DUBAI: A Bahrain court sentenced eight Shia opposition activists to life in prison Wednesday for “plotting to overthrow” the kingdom’s Sunni rulers, nearly a week ahead of a national dialogue proposed by the king.
The National Safety Court of first instance also jailed 13 others with sentences carrying terms between two to 15 years on similar charges, state news agency BNA added.
A member of Bahrain’s largest Shia formation, the Islamic National Accord Association (Al-Wefaq), slammed the sentence as contradicting King Hamad’s calls for dialogue, set to begin on July 1.
“Is this the atmosphere for dialogue?” asked Khalil Marzooq in excerpts of a speech he gave at a press conference in Manama posted on his Facebook page.
“When the one calling for change and reform is sentenced to life in prison, how will others take part” in dialogue, he asked.
“There are political forces, some of whom have received harsh sentences today, which have not been invited for dialogue,” he added. “How will there be a dialogue without those figures?”
The eight activists sentenced to life include Hassan Mashaima, head of the Shia opposition Haq movement, and Abdulwahab Hussein, who leads the Shia Wafa Islamic Movement, as well as Shia rights activist Abdulhadi al-Khawaja, who is also a Danish citizen.
Activist and Haq member Abduljalil al-Singace, who was released in February after six months in jail, was also sentenced to life.
The remaining four are Mohammed Habib al-Muqdad, who holds a Swedish passport; his cousin Abduljalil al-Muqdad and Saeed Mirza, both of whom are Wafa members, and Said Abdulnabi Shihab, who was sentenced in absentia.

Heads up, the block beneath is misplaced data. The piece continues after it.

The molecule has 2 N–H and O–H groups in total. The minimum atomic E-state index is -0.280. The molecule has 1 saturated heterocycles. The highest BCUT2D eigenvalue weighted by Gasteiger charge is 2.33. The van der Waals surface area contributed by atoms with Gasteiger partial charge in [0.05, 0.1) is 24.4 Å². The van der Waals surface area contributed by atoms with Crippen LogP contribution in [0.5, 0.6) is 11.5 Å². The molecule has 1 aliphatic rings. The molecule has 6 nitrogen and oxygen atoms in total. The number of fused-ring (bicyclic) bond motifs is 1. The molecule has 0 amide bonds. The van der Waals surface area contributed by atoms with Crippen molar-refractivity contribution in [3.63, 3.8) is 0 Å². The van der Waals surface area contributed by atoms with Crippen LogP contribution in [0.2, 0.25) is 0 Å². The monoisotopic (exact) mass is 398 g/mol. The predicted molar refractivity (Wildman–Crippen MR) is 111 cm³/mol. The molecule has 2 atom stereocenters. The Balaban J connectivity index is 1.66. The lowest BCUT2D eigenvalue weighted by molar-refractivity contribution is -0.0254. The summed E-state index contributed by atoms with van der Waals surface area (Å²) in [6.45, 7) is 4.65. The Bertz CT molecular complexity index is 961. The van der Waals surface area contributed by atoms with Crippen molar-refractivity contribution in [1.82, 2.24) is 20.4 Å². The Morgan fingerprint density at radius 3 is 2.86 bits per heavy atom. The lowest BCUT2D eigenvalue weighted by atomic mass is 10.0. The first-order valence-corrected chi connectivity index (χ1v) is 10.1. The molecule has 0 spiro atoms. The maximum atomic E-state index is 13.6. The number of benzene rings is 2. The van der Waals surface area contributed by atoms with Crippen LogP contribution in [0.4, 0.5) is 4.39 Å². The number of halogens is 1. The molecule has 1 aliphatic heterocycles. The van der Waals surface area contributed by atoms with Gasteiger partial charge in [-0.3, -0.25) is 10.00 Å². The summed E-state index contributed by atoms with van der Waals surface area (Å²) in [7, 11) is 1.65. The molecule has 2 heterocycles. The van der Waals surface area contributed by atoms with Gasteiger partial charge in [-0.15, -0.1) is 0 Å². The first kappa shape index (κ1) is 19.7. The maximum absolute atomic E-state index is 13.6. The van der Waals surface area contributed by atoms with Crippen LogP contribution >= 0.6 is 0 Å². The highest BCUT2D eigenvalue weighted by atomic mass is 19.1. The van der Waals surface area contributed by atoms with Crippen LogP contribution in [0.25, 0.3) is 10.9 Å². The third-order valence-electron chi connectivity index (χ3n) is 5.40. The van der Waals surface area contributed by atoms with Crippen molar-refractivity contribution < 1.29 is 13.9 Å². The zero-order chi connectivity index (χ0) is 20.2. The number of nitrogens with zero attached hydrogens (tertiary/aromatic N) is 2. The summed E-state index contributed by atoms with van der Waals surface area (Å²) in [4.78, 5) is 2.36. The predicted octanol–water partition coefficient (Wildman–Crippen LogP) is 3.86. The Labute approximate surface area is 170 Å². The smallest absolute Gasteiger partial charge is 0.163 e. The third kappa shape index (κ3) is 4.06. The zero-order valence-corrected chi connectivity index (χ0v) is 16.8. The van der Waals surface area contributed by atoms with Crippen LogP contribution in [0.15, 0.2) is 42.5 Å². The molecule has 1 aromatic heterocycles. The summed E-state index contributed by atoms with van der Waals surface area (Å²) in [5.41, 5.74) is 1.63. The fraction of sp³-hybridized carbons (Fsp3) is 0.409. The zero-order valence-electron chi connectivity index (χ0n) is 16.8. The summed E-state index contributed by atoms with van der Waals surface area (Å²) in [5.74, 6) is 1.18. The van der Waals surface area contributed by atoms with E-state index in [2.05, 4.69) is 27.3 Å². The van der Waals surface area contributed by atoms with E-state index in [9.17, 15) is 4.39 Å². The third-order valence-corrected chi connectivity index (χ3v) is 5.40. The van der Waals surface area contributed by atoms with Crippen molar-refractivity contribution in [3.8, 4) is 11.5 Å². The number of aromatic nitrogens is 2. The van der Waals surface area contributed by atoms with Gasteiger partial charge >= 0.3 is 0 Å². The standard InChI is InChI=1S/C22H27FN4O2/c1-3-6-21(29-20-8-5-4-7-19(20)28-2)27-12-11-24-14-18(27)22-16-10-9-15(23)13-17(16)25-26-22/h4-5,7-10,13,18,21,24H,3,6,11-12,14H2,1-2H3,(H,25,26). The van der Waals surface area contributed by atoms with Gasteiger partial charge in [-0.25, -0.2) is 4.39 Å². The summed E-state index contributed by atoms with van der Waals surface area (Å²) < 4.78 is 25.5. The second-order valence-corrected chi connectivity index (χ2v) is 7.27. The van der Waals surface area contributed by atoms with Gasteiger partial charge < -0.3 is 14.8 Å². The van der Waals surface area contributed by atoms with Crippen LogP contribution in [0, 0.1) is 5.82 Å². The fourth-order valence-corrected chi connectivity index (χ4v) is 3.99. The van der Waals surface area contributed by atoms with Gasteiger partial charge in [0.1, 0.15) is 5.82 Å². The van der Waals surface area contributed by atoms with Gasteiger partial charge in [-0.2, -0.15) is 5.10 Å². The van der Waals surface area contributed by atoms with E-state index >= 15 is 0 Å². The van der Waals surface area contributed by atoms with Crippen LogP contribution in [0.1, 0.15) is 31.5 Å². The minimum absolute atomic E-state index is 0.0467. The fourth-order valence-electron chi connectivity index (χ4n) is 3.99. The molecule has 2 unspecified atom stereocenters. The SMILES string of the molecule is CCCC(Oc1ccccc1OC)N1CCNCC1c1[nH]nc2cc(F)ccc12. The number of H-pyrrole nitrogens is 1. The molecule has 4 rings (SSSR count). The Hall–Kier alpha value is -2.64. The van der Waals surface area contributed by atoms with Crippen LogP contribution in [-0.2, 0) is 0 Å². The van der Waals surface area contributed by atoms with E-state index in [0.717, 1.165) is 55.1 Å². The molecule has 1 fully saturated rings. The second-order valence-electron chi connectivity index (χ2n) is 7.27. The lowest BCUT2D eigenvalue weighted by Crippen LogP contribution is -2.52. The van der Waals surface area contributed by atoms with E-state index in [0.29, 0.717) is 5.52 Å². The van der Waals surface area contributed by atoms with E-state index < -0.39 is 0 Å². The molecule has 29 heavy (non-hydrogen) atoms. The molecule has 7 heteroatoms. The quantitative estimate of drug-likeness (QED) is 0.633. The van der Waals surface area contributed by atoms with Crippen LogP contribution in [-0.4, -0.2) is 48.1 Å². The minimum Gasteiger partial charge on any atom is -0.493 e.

Ibrahim Sharif, the Sunni leader of Waed secular group, who played a prominent role in the month-long protests to demand democratic reforms that was crushed in mid-March, received a five-year sentence, BNA said.
Sharif and several leading opposition figures were arrested in the wake of the crackdown on protests, which challenged the regime of the Shiite-majority kingdom that is ruled by the Sunni Al-Khalifa dynasty.
Nine of the defendants had been in custody on similar charges in the past before being set free under a royal pardon in February aimed at calming protests.
Mashaima, who was abroad, returned to Bahrain following the pardon. His son Ali Hassan Mashaima, who is in London, is being tried in absentia and was sentenced with five others to 15 years.
The sentences sparked protests in several Shia-populated villages including Daraz, Bani Jamrah, Sitra, Nuwaidrat, Aaali, Sanabis and Karzakan, activists told AFP.
The protesters “blocked the main roads of their cities to delay the riot police from entering the cities during the demonstrations time,” said one of the activists, adding that more marches are planned later in the afternoon.
A group of women also demonstrated outside Hussein’s house, protesting his sentence and rejecting dialogue, said the activist.
Al-Wefaq, whose two members and former MPs Matar Matar and Jawad Fayrouz, are also being tried by the court over similar charges, has still not made an “official decision on whether or not it will take part in the dialogue,” said Marzooq.
Scores of activists are facing trial on charges linked to the protests in a semi-martial court set up under a “state of national safety” decreed by King Hamad a day before protesters were evicted from a Manama square in mid-March.
Authorities backed by troops that rolled into Bahrain from fellow Gulf nations quelled the protests while security forces set about arresting hundreds of activists, as well as doctors, medics and teachers accused of backing protesters.
Bahrain’s interior ministry said 24 people, including four policemen, were killed in the unrest. The opposition said scores were arrested, amid wide claims of torture, while hundreds were dismissed from their jobs.
Hundreds of Shias have been referred to courts over the protests.
Four people have been sentenced to death and three others to life in prison over the killing of two policemen. Nine others were jailed for 20 years after being convicted of abducting a policeman.
Authorities in the Gulf state lifted the state of emergency earlier this month.